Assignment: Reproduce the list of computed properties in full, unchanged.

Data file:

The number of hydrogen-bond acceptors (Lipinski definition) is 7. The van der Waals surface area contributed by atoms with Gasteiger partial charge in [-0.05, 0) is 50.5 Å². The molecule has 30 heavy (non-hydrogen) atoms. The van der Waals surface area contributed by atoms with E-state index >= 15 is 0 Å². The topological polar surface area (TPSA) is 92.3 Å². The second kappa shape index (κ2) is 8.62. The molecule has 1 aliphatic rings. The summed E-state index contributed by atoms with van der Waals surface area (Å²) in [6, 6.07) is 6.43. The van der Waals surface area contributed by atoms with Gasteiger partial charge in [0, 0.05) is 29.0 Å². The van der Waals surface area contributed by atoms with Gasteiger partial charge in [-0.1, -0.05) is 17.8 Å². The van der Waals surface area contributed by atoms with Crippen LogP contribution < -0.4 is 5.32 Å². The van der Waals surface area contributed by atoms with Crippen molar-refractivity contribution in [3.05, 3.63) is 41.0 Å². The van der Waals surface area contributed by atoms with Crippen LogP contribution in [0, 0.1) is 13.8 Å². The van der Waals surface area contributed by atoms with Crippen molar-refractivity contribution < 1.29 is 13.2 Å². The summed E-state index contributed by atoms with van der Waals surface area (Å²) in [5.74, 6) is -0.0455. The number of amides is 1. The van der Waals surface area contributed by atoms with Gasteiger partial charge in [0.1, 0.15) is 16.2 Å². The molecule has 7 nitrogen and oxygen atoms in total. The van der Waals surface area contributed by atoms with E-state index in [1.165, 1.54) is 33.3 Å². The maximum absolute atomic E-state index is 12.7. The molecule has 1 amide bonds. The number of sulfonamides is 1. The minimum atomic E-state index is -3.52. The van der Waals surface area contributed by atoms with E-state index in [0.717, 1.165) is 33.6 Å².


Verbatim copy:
The number of hydrogen-bond acceptors (Lipinski definition) is 7. The van der Waals surface area contributed by atoms with Gasteiger partial charge in [-0.05, 0) is 50.5 Å². The molecule has 30 heavy (non-hydrogen) atoms. The van der Waals surface area contributed by atoms with E-state index >= 15 is 0 Å². The topological polar surface area (TPSA) is 92.3 Å². The second kappa shape index (κ2) is 8.62. The molecule has 1 aliphatic rings. The summed E-state index contributed by atoms with van der Waals surface area (Å²) in [6, 6.07) is 6.43. The van der Waals surface area contributed by atoms with Gasteiger partial charge in [0, 0.05) is 29.0 Å². The van der Waals surface area contributed by atoms with Gasteiger partial charge in [-0.1, -0.05) is 17.8 Å². The van der Waals surface area contributed by atoms with Crippen LogP contribution < -0.4 is 5.32 Å². The van der Waals surface area contributed by atoms with Crippen molar-refractivity contribution in [3.05, 3.63) is 41.0 Å². The van der Waals surface area contributed by atoms with Crippen LogP contribution in [0, 0.1) is 13.8 Å². The van der Waals surface area contributed by atoms with Crippen molar-refractivity contribution < 1.29 is 13.2 Å². The summed E-state index contributed by atoms with van der Waals surface area (Å²) in [5.74, 6) is -0.0455. The number of amides is 1. The van der Waals surface area contributed by atoms with Gasteiger partial charge in [0.1, 0.15) is 16.2 Å². The molecule has 7 nitrogen and oxygen atoms in total. The van der Waals surface area contributed by atoms with E-state index in [1.165, 1.54) is 33.3 Å². The maximum absolute atomic E-state index is 12.7. The molecule has 1 amide bonds. The number of sulfonamides is 1. The minimum atomic E-state index is -3.52. The van der Waals surface area contributed by atoms with E-state index in [0.717, 1.165) is 33.6 Å².